Misconceptions about this design abound. The most common misconception denies that the trusted computing PCs would really be backwards-compatible or able to run existing software. While it is certainly possible for manufacturers to build non-backwardscompatible PCs, or PCs incapable of running particular code, nothing in the TCG specifications insists on this. More importantly, the trusted computing architecture security model does not require that insecure, harmful, or undesirable software be prevented from running. The security model instead concentrates on software isolation -preventing running programs from interfering with one another. When programs are adequately protected against interference by other programs, there is no security requirement that any particular software should be prevented from running. Just as multi-user operating systems allow users to run the software of their choice while protecting other users from the effects of that software, NGSCB could allow users to run the software of their choice while protecting other software from its effects. Only a particularly crude security model would require prohibiting "bad" software from a computer entirely, and the NGSCB model is not so crude. In addition, that approach would require some means of determining which software is "bad", which would truly be a daunting task. (Some proprietary systems assume that all software not signed by a recognized authority is "bad", but users would properly reject this heavy-handed approach in the computer environment. They rightly insist on being able to write and use software without the prior approval of some authority.) None of the hardware demanded by NGSCB appears to be specific to Microsoft Windows. The TCPA/TCG hardware design is clearly not specific to any particular operating system. IBM researchers have recently published software under the GNU GPL to make a TCPA TPM chip work with the Linux kernel. This software is usable today to improve the security of cryptographic key storage on Linuxbased systems running on hardware that supports TCPA. Neither TCG nor NGSCB would itself inherently prevent users from using any particular operating system, program, or data file. And neither inherently requires or includes a mechanism to spy on users.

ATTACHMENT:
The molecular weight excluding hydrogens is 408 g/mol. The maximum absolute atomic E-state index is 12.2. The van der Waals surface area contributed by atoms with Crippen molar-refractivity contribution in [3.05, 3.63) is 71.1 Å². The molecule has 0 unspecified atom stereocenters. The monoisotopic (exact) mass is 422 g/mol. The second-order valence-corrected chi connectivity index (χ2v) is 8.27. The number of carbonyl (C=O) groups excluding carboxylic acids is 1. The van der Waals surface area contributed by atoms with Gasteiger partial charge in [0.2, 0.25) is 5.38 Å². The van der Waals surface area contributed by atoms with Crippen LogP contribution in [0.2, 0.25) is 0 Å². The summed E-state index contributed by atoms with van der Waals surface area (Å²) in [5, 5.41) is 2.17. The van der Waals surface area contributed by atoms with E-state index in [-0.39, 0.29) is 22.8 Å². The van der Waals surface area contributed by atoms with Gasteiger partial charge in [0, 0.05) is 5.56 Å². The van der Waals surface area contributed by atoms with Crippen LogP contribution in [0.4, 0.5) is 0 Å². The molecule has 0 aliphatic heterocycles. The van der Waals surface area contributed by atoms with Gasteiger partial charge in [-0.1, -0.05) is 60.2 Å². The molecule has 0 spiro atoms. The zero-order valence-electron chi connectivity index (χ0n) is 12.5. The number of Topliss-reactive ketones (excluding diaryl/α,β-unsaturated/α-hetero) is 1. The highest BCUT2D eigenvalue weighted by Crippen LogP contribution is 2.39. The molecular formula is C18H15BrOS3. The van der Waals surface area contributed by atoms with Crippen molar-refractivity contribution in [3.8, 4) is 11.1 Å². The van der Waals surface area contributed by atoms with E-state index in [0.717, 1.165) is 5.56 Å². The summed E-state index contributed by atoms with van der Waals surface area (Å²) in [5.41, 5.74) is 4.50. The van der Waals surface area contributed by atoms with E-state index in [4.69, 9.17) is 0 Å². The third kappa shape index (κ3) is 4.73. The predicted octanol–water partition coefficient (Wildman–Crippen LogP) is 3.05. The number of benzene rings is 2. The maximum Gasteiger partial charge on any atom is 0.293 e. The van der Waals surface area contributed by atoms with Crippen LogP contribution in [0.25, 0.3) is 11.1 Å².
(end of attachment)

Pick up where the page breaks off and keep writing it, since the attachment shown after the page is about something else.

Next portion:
Where's the problem?